C/O Mac Titov, Unsplash
Expanding highways only offer marginal benefits towards solving congestion
By: Mitchell Tam, Contributor
Anyone who has had to drive on the 403, 401 or QEW during rush hour can attest to just how congested our roads can be. Indeed, growing up in the Greater Toronto and Hamilton Area, I think we can all remember seeing pictures of near standstill traffic during the morning news.
The Ford government’s idea of building Highway 413 is a good one in theory. By increasing capacity, we can ease congestion and encourage economic development in areas beyond the city. However, upon closer inspection, this is a short-sighted solution to a much larger problem regarding Ontario’s roads.
By building more highways, we are investing massive amounts of economic resources on a false assumption. That assumption is that highways will improve economic productivity by decreasing commuting time and encouraging businesses to be located close to the highway to improve convenience of their commuting employees.
Already, we have at least one problem: the pandemic has shown remote working to be an effective form of employment that will likely continue to grow even after the pandemic ends.
The other problem with this assumption is the belief that roads create economic growth. However, that isn’t the case. According to many urban planners at the University of Bath, there are no clear indications that highways lead to notable economic impacts. Rather, the researchers found that while development could be encouraged by highway extensions, there was no noteworthy economic benefit to the government.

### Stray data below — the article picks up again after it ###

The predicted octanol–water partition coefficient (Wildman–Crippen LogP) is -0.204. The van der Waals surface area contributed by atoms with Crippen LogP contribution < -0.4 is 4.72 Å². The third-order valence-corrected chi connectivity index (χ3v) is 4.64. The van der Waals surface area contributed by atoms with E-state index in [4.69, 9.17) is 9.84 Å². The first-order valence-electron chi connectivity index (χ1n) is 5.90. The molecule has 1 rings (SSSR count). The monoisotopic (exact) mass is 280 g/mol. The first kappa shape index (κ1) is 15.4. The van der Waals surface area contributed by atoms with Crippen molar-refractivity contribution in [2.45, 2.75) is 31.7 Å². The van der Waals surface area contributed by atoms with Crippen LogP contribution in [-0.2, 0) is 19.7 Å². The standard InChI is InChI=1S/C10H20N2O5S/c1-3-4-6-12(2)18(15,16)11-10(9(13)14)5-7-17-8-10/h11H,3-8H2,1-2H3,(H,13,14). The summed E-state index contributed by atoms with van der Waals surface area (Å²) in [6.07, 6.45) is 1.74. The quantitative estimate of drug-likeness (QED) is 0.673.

Canada’s population is expected to grow anywhere from 44.4 million to 70.2 million by 2068. In fact, it’s expected that the population in the GTHA is projected to grow by an approximate three million by 2046.
It’s likely that population growth will mean more cars on this province’s roads and even more congestion. Even if the 413 was built, the growth in population and car ownership will eliminate any benefit and force the government to expand the highways again, which would still leave the problem of congestion unsolved.
So, if highways do not work, how can we solve congestion on the province’s roads and highways? The answer to this is simple: public, high quality mass transit.
Simply put, mass transit systems such as trains and buses are cheap, effective and scalable methods of moving millions of people around the GTHA and getting them out of their cars. This leaves space on the highway for vehicles that need to use them such as trucks.
In fact, we have already done this before. It’s how GO transit was created. Yes, it’s true! GO transit was created in 1965 to remove commuter traffic from Ontario’s highways to ease congestion — and it worked. The rail service has surpassed its own ridership goals earlier than it had anticipated.
Rather than spending on highways that will likely be obsolete by the time they are completed, we should instead focus on expanding and upgrading GO services in the GTHA and beyond.
By investing in better rail and bus service to connect major population centers in the province, we will be setting ourselves up for success. The growing population of Ontario will have alternatives to driving, eliminating our congestion problem and leaving the highways clear for those who need them.
This is relevant to McMaster community as a significant portion of its student body is comprised of commuters who rely on both GO transit and the highway system to come to campus. A stronger investment in transit as a solution to Ontario’s traffic problems would benefit students at McMaster by shortening commute times and increasing the quality of service for students coming to campus.
As we go to the polls later this year for provincial elections, we must remember it will likely be the next provincial government that makes major infrastructure decisions that will impact us all for decades to come.